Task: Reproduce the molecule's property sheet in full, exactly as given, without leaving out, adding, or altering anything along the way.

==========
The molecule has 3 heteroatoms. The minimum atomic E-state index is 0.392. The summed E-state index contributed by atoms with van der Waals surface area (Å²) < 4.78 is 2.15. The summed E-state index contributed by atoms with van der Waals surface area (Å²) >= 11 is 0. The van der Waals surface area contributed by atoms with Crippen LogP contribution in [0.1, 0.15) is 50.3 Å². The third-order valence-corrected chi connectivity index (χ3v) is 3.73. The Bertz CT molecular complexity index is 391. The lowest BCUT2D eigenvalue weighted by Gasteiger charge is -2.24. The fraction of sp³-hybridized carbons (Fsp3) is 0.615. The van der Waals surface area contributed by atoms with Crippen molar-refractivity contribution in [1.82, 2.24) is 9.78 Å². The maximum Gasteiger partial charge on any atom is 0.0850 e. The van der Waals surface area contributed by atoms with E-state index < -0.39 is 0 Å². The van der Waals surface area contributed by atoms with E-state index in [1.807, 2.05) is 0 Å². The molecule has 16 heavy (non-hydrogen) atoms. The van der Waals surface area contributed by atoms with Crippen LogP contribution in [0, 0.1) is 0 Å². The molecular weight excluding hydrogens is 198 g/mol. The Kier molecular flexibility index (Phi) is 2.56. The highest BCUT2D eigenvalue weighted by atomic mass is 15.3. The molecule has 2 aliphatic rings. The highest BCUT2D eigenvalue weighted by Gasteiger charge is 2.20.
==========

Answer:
The molecule has 3 heteroatoms. The minimum atomic E-state index is 0.392. The summed E-state index contributed by atoms with van der Waals surface area (Å²) < 4.78 is 2.15. The summed E-state index contributed by atoms with van der Waals surface area (Å²) >= 11 is 0. The van der Waals surface area contributed by atoms with Crippen LogP contribution in [0.1, 0.15) is 50.3 Å². The third-order valence-corrected chi connectivity index (χ3v) is 3.73. The Bertz CT molecular complexity index is 391. The lowest BCUT2D eigenvalue weighted by Gasteiger charge is -2.24. The fraction of sp³-hybridized carbons (Fsp3) is 0.615. The van der Waals surface area contributed by atoms with Crippen molar-refractivity contribution in [1.82, 2.24) is 9.78 Å². The maximum Gasteiger partial charge on any atom is 0.0850 e. The van der Waals surface area contributed by atoms with E-state index < -0.39 is 0 Å². The van der Waals surface area contributed by atoms with E-state index in [1.807, 2.05) is 0 Å². The molecule has 16 heavy (non-hydrogen) atoms. The van der Waals surface area contributed by atoms with Crippen LogP contribution in [0, 0.1) is 0 Å². The molecular weight excluding hydrogens is 198 g/mol. The Kier molecular flexibility index (Phi) is 2.56. The highest BCUT2D eigenvalue weighted by atomic mass is 15.3. The molecule has 2 aliphatic rings. The highest BCUT2D eigenvalue weighted by Gasteiger charge is 2.20.